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Title: Strategic placement for beneficial use of dredged material
Authors: Gailani, Joseph Z.
Brutsche, Katherine E.
Hartman, Michael A.
Godsey, Elizabeth S.
Wang, Ping.
Keywords: Dredging
Dredged material
Dredging spoil
Sedimentation and deposition
Sediment control
Sediment transport
Publisher: Coastal and Hydraulics Laboratory (U.S.)
Engineer Research and Development Center (U.S.)
Series/Report no.: Special Report (Engineer Research and Development Center (U.S.)) ; no. ERDC/CHL SR-19-3
Abstract: The U.S. Army Corps of Engineers (USACE) and the U.S. Environmental Protection Agency are changing their perception of dredged material, from a byproduct of the dredging process to a valuable resource. The negative perception of navigation dredged material is codified under the 1972 Clean Water Act Section 502, which specifically defines “dredge spoils” as a pollutant, along with solid waste, sewage, and garbage. However, navigation dredged material is typically a mixture of sand, silt, clay, and possibly gravel. These sediments resources are critical to controlling flood risks and providing environmental benefits. This document provides details regarding the use of dredged material to support NNBF through strategic placement. Strategic placement is the process of placing sediment at one location with the expectation that hydrodynamic and possibly aerodynamic forces will transport specified classes of that sediment to desired locations. Strategic placement is a beneficial use option that may have less negative impact on the final receptor sites and often can be performed at a reduced cost when compared to direct placement (such as beach nourishment). Cost controls are critical to developing sustainable dredged sediment management plans that address the Federal Standard, which guides the disposal and placement of dredged material.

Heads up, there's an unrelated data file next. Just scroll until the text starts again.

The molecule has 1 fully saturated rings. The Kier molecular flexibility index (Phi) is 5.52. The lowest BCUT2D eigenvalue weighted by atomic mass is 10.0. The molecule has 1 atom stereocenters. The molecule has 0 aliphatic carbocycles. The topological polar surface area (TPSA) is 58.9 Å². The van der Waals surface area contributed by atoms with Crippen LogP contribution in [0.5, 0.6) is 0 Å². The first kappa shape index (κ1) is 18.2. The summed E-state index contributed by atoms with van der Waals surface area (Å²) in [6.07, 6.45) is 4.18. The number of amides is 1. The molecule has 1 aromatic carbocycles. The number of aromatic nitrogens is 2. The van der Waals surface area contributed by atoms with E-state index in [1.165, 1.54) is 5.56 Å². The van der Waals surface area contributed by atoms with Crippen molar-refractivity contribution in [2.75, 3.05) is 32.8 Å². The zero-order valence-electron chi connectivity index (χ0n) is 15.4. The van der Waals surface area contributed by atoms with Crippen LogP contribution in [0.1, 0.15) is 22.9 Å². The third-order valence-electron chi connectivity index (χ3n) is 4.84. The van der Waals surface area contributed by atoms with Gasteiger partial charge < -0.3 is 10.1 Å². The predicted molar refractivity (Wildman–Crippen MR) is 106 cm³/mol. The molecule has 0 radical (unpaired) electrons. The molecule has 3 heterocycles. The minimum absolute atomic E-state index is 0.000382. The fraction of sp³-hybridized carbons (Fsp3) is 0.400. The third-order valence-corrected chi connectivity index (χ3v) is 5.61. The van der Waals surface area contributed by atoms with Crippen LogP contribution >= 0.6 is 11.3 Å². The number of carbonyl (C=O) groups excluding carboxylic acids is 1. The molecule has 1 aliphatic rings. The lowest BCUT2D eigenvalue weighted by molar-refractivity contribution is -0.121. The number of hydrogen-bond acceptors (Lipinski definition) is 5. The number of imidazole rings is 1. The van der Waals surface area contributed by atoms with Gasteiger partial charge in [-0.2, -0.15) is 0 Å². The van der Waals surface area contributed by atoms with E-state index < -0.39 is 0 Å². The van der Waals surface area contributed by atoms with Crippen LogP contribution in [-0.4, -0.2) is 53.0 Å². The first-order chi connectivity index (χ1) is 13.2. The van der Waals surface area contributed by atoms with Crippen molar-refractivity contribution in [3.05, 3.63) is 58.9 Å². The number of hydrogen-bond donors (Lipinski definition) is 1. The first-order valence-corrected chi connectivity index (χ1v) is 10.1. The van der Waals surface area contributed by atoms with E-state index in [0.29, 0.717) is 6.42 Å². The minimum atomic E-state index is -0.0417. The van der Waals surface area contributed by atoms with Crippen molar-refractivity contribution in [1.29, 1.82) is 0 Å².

Description: Special Report
Gov't Doc #: ERDC/CHL SR-19-3
Rights: Approved for Public Release; Distribution is Unlimited
Size: 80 pages / 7.714 Mb
Types of Materials: PDF
Appears in Collections:Special Report

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